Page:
Phoebe Bridgers Closed Out The First Night Of Pitchfork Fest On A Mostly Solemn Note
Friday marked the return of Pitchfork Music Festival to Chicago’s Union Park for the first time since July 2019. The fest’s COVID-era comeback offered lots of compelling options on the first day, starting with some dystopian rap (Armand Hammer) and rocket-fueled emo (Dogleg) that I would’ve liked to see if my flight hadn’t been pushed back. Among the acts I actually did witness in part, there were fiercely howled anthems from Hop Along, cantankerous prog-rock bombardments from black midi, and reminders of the quirky idiosyncrasy of 2000s-era indie from a re-energized Animal Collective and a reunited Fiery Furnaces.
Nestled in the corner of the park, a procession of women from around the world dropped beats at the Blue Stage. Colombia’s Ela Minus dished out techno for a radical resistance. Wielding a pair of drumsticks, Wales’ Kelly Lee Owens brought physicality and joy to her array of devices. Korean-American producer Yaeji played the part of pop star then retreated behind the decks, cued up vibrant house music, and ceded the stage to a pair of modern dancers. And back at the two adjacent main stages, the night closed out with a reminder of the often somber state of indie rock circa now.
On the Red Stage, there was Big Thief, a band in the truest sense, easing into their set with a procession of patient, beautiful folk-rock songs. Adrianne Lenker, Buck Meek, Max Oleartchik, and James Krivchenia seem to move as a single organism, and even their more stripped-down and understated songs command attention thanks to the magnetism with which Lenker unleashes her melodic coos and cries. Still, their earthy lullabies are not what made this my favorite performance of the day. It was the explosive Crazy Horse energy they brought to rockers like “Not,” which built to an incendiary extended jam, and the pristinely blustery new song “Dragon,” which made for a hell of a finale. Big Thief are at their best when slinging these kinds of full-on electric-guitar assaults, but they’ve ascended to such a revered stature that even at their quietest their audience was rapt.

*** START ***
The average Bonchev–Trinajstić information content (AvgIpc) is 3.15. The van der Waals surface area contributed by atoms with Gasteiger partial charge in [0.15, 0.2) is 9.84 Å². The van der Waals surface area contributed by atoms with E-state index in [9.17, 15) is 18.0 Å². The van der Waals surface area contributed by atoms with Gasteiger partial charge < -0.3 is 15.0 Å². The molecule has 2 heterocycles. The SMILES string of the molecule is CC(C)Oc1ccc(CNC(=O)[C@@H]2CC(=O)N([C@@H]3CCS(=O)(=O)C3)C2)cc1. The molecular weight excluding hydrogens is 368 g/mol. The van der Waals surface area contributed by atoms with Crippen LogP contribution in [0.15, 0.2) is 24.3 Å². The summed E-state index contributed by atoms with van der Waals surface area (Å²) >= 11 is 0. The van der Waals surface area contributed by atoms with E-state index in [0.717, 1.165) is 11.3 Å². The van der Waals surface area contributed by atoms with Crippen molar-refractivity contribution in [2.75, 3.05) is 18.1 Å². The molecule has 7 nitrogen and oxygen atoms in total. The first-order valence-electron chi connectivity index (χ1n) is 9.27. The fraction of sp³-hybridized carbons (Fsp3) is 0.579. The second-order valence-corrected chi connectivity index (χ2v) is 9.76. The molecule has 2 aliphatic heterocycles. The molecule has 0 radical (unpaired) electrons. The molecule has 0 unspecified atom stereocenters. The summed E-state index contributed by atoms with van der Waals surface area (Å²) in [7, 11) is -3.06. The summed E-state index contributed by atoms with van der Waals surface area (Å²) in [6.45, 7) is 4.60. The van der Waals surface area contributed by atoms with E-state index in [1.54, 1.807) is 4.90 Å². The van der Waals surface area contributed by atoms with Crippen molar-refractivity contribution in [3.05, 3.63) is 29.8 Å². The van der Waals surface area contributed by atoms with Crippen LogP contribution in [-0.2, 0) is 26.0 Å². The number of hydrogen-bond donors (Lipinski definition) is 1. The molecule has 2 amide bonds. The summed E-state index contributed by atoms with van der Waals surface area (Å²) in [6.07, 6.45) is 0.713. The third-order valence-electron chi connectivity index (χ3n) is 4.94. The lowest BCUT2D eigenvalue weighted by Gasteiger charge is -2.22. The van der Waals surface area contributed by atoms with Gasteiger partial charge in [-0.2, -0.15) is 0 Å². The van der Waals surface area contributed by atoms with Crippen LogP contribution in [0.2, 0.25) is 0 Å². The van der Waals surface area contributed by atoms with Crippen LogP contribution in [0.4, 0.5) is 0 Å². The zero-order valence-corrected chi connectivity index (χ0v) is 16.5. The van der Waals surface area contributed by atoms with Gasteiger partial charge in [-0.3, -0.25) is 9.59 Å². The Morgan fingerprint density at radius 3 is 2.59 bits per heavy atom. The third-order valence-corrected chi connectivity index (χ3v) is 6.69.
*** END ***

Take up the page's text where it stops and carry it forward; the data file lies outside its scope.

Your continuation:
Still, within the cultural sphere encompassed by Pitchfork, few artists exude more star power than Bridgers in 2021. Ever since her 2017 debut album Stranger In The Alps, the LA singer-songwriter has seemed to pick up fans at an exponential rate. Her ascent has been aided by a seemingly endless procession of high-profile collaborations, a similarly voluminous series of pandemic-era TV performances, and a dry comedic brilliance on Twitter. The baseline of Bridgers’ success, though, is her bottomless well of spectral, trembling ballads about depression and yearning and alienation, many of them collected on Punisher, the 2020 album that elevated her to celebrity status and crystallized her as a key influence and archetype in modern music. As a headliner for a festival of Pitchfork’s focus and scope, there could hardly be a more obvious choice.
The only flaw in that logic is that Bridgers’ catalog translates awkwardly to the festival setting. Punisher in particular is an album defined by vivid textures and darkly funny, piercingly vulnerable lyrics, the kinds of lines that would have been incredible AIM away messages 20 years ago and make excellent Instagram captions today. It is a headphones record meant for close listening, and with rare exceptions, it stays within a narrow dynamic range. Bridgers played the whole album over the course of her 15-song set Friday at the Green Stage, essentially going through the tracklist in order while sprinkling in highlights from earlier releases and a cover from Bo Burnham’s Inside. It was a performance that could only work after dark, one that would have wilted in the afternoon sun, but it made for a weirdly drowsy conclusion to the first day of the fest.